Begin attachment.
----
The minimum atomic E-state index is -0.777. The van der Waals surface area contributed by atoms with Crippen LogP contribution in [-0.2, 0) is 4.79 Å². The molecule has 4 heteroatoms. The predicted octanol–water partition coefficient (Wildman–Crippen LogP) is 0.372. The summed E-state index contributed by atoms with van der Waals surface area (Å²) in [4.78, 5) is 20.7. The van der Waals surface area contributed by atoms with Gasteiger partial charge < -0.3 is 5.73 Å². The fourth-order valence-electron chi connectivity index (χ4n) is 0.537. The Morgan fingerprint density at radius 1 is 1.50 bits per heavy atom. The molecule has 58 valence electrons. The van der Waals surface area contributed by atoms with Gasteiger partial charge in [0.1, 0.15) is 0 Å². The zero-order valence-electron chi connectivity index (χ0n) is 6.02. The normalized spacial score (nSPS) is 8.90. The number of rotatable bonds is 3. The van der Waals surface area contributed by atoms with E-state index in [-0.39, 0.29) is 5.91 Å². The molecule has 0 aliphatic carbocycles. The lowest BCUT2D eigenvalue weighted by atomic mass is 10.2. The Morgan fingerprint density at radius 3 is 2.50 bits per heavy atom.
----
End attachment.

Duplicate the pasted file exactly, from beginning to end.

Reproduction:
The minimum atomic E-state index is -0.777. The van der Waals surface area contributed by atoms with Crippen LogP contribution in [-0.2, 0) is 4.79 Å². The molecule has 4 heteroatoms. The predicted octanol–water partition coefficient (Wildman–Crippen LogP) is 0.372. The summed E-state index contributed by atoms with van der Waals surface area (Å²) in [4.78, 5) is 20.7. The van der Waals surface area contributed by atoms with Gasteiger partial charge < -0.3 is 5.73 Å². The fourth-order valence-electron chi connectivity index (χ4n) is 0.537. The Morgan fingerprint density at radius 1 is 1.50 bits per heavy atom. The molecule has 58 valence electrons. The van der Waals surface area contributed by atoms with Gasteiger partial charge in [0.1, 0.15) is 0 Å². The zero-order valence-electron chi connectivity index (χ0n) is 6.02. The normalized spacial score (nSPS) is 8.90. The number of rotatable bonds is 3. The van der Waals surface area contributed by atoms with E-state index in [-0.39, 0.29) is 5.91 Å². The molecule has 0 aliphatic carbocycles. The lowest BCUT2D eigenvalue weighted by atomic mass is 10.2. The Morgan fingerprint density at radius 3 is 2.50 bits per heavy atom.